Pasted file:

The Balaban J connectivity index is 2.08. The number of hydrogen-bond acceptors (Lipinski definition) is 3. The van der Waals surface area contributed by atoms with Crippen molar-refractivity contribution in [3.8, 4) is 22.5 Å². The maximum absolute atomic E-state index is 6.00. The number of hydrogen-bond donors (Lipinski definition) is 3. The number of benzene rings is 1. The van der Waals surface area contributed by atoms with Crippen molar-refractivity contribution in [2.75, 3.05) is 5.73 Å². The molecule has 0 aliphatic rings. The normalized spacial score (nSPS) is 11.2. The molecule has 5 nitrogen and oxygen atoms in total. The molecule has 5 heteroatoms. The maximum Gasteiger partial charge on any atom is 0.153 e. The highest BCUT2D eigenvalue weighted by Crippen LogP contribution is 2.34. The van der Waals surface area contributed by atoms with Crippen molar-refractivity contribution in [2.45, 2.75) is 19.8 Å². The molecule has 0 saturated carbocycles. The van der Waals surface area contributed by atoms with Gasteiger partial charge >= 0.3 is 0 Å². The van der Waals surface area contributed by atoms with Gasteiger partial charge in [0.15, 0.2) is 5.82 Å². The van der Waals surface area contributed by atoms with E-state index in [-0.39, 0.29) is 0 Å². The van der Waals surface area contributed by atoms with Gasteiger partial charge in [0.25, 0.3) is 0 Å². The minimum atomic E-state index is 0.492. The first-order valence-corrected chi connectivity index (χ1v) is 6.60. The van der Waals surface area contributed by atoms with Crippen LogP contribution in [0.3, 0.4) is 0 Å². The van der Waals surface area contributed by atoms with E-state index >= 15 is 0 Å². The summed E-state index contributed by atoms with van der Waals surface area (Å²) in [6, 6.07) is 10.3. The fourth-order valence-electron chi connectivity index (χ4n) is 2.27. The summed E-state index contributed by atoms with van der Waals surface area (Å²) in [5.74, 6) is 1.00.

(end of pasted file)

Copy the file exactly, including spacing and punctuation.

The Balaban J connectivity index is 2.08. The number of hydrogen-bond acceptors (Lipinski definition) is 3. The van der Waals surface area contributed by atoms with Crippen molar-refractivity contribution in [3.8, 4) is 22.5 Å². The maximum absolute atomic E-state index is 6.00. The number of hydrogen-bond donors (Lipinski definition) is 3. The number of benzene rings is 1. The van der Waals surface area contributed by atoms with Crippen molar-refractivity contribution in [2.75, 3.05) is 5.73 Å². The molecule has 0 aliphatic rings. The normalized spacial score (nSPS) is 11.2. The molecule has 5 nitrogen and oxygen atoms in total. The molecule has 5 heteroatoms. The maximum Gasteiger partial charge on any atom is 0.153 e. The highest BCUT2D eigenvalue weighted by Crippen LogP contribution is 2.34. The van der Waals surface area contributed by atoms with Crippen molar-refractivity contribution in [2.45, 2.75) is 19.8 Å². The molecule has 0 saturated carbocycles. The van der Waals surface area contributed by atoms with Gasteiger partial charge >= 0.3 is 0 Å². The van der Waals surface area contributed by atoms with Gasteiger partial charge in [0.15, 0.2) is 5.82 Å². The van der Waals surface area contributed by atoms with E-state index in [-0.39, 0.29) is 0 Å². The van der Waals surface area contributed by atoms with Gasteiger partial charge in [0.25, 0.3) is 0 Å². The minimum atomic E-state index is 0.492. The first-order valence-corrected chi connectivity index (χ1v) is 6.60. The van der Waals surface area contributed by atoms with Crippen LogP contribution in [0.3, 0.4) is 0 Å². The van der Waals surface area contributed by atoms with E-state index >= 15 is 0 Å². The summed E-state index contributed by atoms with van der Waals surface area (Å²) in [6, 6.07) is 10.3. The fourth-order valence-electron chi connectivity index (χ4n) is 2.27. The summed E-state index contributed by atoms with van der Waals surface area (Å²) in [5.74, 6) is 1.00.